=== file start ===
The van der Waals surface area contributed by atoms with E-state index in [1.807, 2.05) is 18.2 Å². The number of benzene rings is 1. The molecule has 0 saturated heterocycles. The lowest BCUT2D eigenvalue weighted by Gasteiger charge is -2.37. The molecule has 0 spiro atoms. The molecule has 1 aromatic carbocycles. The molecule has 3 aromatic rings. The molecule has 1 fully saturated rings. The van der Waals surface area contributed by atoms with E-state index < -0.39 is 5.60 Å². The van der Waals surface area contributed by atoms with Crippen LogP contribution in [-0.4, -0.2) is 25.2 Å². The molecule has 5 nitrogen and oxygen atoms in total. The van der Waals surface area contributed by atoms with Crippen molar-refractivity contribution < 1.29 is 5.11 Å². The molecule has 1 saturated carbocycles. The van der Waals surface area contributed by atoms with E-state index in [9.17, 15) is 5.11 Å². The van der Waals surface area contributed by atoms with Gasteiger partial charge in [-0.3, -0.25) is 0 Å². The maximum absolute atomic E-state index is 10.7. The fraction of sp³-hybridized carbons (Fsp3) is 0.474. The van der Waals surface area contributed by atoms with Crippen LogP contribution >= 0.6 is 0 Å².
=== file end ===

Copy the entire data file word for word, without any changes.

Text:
The van der Waals surface area contributed by atoms with E-state index in [1.807, 2.05) is 18.2 Å². The number of benzene rings is 1. The molecule has 0 saturated heterocycles. The lowest BCUT2D eigenvalue weighted by Gasteiger charge is -2.37. The molecule has 0 spiro atoms. The molecule has 1 aromatic carbocycles. The molecule has 3 aromatic rings. The molecule has 1 fully saturated rings. The van der Waals surface area contributed by atoms with E-state index < -0.39 is 5.60 Å². The van der Waals surface area contributed by atoms with Crippen LogP contribution in [-0.4, -0.2) is 25.2 Å². The molecule has 5 nitrogen and oxygen atoms in total. The van der Waals surface area contributed by atoms with Crippen molar-refractivity contribution < 1.29 is 5.11 Å². The molecule has 1 saturated carbocycles. The van der Waals surface area contributed by atoms with E-state index in [9.17, 15) is 5.11 Å². The van der Waals surface area contributed by atoms with Gasteiger partial charge in [-0.3, -0.25) is 0 Å². The maximum absolute atomic E-state index is 10.7. The fraction of sp³-hybridized carbons (Fsp3) is 0.474. The van der Waals surface area contributed by atoms with Crippen LogP contribution >= 0.6 is 0 Å².